Centre clears 8500 cr gasification scheme as window on coal use narrows

The push to leverage coal resources comes at a time when the Indian economy is projected to grow at 7%.  (Bloomberg)
The push to leverage coal resources comes at a time when the Indian economy is projected to grow at 7%. (Bloomberg)

Summary

  • Investment by Coal India Ltd for setting up coal gasification JV also got approved by CCEA

New Delhi: With the window for using coal closing fast, the Union Cabinet on Wednesday approved a 8,500 crore viability gap funding (VGF) scheme for coal gasification.

In another decision, the cabinet committee on economic affairs (CCEA) also approved an equity investment of 3,799.64 crore by Coal India Ltd for setting up coal gasification joint ventures with GAIL (India) Ltd and Bharat Heavy Electricals Ltd (BHEL).

The push to leverage coal resources comes at a time when the Indian economy is projected to grow at 7%, becoming the third largest economy by 2030, with a focus on involving the private sector to reduce carbon emissions.

This also assumes importance against the backdrop of the global energy landscape undergoing a transition amid growing climate concerns, and a focus on environmental, social and governance (ESG) investing.

Coal gasification, the process by which coal is turned into fuel gas, is considered as a cleaner option than burning coal. The gas produced through the process can be used to produce gaseous fuels such as hydrogen, methane, methanol and ethanol among others. The high ash content in Indian coal is also a technical barrier to the larger adoption of coal gasification, according to industry experts.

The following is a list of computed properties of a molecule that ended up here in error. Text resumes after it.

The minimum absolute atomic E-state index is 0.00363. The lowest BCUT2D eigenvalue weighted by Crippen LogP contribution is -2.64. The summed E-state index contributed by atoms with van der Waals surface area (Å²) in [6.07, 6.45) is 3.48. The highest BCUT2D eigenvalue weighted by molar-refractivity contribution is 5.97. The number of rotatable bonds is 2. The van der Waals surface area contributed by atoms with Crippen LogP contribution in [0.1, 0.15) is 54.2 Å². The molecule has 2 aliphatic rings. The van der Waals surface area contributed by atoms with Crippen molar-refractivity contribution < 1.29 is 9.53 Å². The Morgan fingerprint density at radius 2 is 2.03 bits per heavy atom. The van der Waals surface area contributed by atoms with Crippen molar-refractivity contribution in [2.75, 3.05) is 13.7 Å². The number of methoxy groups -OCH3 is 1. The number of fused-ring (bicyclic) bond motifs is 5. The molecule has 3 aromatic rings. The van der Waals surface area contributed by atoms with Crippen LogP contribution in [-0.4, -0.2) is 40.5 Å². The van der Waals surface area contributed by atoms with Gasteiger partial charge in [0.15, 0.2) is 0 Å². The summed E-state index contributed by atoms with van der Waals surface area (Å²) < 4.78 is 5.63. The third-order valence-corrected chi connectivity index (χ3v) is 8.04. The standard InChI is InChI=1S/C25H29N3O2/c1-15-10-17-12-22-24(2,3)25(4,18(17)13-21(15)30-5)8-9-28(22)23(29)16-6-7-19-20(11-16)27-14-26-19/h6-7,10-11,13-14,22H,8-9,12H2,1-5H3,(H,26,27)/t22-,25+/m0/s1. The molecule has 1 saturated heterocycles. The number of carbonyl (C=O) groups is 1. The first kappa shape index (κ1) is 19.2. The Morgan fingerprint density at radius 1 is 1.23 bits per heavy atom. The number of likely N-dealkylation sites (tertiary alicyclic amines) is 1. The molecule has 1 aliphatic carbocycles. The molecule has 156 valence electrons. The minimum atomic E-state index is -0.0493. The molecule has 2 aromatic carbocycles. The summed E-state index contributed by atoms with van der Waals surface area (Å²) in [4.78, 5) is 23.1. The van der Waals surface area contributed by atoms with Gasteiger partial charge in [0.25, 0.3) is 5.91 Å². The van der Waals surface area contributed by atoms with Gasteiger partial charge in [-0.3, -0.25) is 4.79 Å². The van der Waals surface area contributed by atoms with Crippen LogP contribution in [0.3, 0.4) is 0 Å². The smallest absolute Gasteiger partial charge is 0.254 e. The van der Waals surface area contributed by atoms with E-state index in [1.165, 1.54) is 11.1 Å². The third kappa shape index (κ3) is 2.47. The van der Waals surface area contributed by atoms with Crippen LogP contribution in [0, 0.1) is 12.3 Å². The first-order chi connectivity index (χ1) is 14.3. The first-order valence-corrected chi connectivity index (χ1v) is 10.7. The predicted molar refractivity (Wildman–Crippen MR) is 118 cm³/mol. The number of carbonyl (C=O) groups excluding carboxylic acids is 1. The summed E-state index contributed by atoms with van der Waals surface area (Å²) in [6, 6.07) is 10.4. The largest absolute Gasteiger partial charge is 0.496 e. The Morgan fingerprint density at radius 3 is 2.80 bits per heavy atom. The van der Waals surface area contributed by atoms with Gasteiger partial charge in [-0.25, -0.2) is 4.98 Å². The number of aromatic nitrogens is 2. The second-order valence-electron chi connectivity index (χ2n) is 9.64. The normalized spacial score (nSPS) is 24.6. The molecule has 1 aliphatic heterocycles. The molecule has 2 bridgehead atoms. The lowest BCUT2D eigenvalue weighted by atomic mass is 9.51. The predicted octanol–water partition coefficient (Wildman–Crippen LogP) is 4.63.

India’s green energy commitments involve reducing carbon emission intensity of its GDP by 45% by 2030 and installing 500 GW of renewable energy capacity during the period.

Addressing the media after the cabinet meeting on Wednesday, union minister for coal, mines and parliamentary affairs, Pralhad Joshi said that the incentive will be provided under three categories—public sector undertakings, private sector and public sector companies, and for small scale and demonstration projects.

In September, Mint reported that the Cabinet would consider the VGF scheme with a note being finalized for the scheme.

Under the first category, the government has provisioned 4,050 crore under which three projects will be supported with a grant of 1,350 crore or 15% of the capex, whichever is lower, for each project. The minister said that the two approved joint ventures of Coal India and another proposed project of NLC India will also receive grants of up to 1,350 crore under this category.

Another 3,850 crore has been allocated and will be available for both private and public sector entities, wherein a VGF of 1,000 crore or 15% of the capex will be provided for each project. The government will soon seek expressions of interest (EoI) from public and private sector companies for projects with grants under the second category.

In the third category, 600 crore will be provided for demonstration projects of indigenous technology and small-scale product-based gasification plants, under which around 100 crore or 15% of the total capex of each project will be provided.

The selection of entities under the second and third categories will be done through a competitive bidding process. The incentives would be paid to the selected entities in two equal instalments, said an official statement from the union coal ministry.